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Neuroscience. 2009 May 5;160(2):284-94. doi: 10.1016/j.neuroscience.2009.01.083. Epub 2009 Mar 1.

Anxiety-like behavior is modulated by a discrete subpopulation of interneurons in the basolateral amygdala.

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1
Department of Anatomy and Cell Biology, Indiana University School of Medicine, 635 Barnhill drive, Indianapolis, IN 46202, USA. btruitt@iupui.edu

Abstract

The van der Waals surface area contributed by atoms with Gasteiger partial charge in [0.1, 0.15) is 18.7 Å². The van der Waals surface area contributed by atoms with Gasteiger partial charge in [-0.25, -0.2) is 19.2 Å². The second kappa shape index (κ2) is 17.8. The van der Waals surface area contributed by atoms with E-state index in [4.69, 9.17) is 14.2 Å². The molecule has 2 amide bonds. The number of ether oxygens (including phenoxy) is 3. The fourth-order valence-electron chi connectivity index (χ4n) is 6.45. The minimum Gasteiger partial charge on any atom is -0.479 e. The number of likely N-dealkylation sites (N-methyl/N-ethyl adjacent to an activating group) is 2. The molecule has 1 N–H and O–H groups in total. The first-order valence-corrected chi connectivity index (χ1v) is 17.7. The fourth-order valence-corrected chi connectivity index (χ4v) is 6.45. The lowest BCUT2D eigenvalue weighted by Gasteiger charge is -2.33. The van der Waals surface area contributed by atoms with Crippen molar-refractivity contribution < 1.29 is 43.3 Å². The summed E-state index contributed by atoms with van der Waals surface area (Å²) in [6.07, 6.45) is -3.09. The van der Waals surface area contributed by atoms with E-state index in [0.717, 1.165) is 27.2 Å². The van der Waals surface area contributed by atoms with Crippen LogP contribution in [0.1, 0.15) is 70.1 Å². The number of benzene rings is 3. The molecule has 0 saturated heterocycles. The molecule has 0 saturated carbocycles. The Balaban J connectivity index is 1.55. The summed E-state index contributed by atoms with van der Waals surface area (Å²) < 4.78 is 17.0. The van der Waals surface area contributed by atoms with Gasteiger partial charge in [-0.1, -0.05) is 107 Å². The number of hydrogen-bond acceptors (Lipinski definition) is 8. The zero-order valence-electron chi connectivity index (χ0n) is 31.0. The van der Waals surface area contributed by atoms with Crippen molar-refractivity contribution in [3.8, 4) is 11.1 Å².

The basolateral amygdala (BL) is a putative site for regulating anxiety, where inhibition and excitation respectively lead to decreases and increases in anxiety-like behaviors. The BL contains local networks of GABAergic interneurons that are subdivided into classes based on neurochemical content, and are hypothesized to regulate unique functional responses of local glutamatergic projection neurons. Recently it was demonstrated that lesioning a portion of the BL interneuronal population, those interneurons that express neurokinin1 receptors (NK(1r)), resulted in anxiety-like behavior. In the current study, these NK(1r) expressing cells of the BL are further phenotypically characterized, demonstrating approximately 80% co-expression with GABA thus confirming them as GABAergic interneurons. These NK(1r) interneurons also colocalize with two distinct populations of BL interneurons as defined by the neuropeptide content. Of the NK(1r) positive cells, 41.8% are also positive for neuropeptide Y (NPY) and 39.7% of the NK(1r) positive cells are also positive for cholecystokinin (CCK). In addition to enhancing the phenotypic characterization, the extent to which the NK(1r) cells of amygdala nuclei contribute to anxiety-like responses was also investigated. Lesioning the NK(1r) expressing interneurons, with a stable form of substance P (SSP; the natural ligand for NK(1r)) coupled to the targeted toxin saporin (SAP), in the anterior and posterior divisions of the BL was correlated to increased anxiety-like behaviors compared to baseline and control treated rats. Furthermore the phenotypic and regional selectivity of the lesions was also confirmed.

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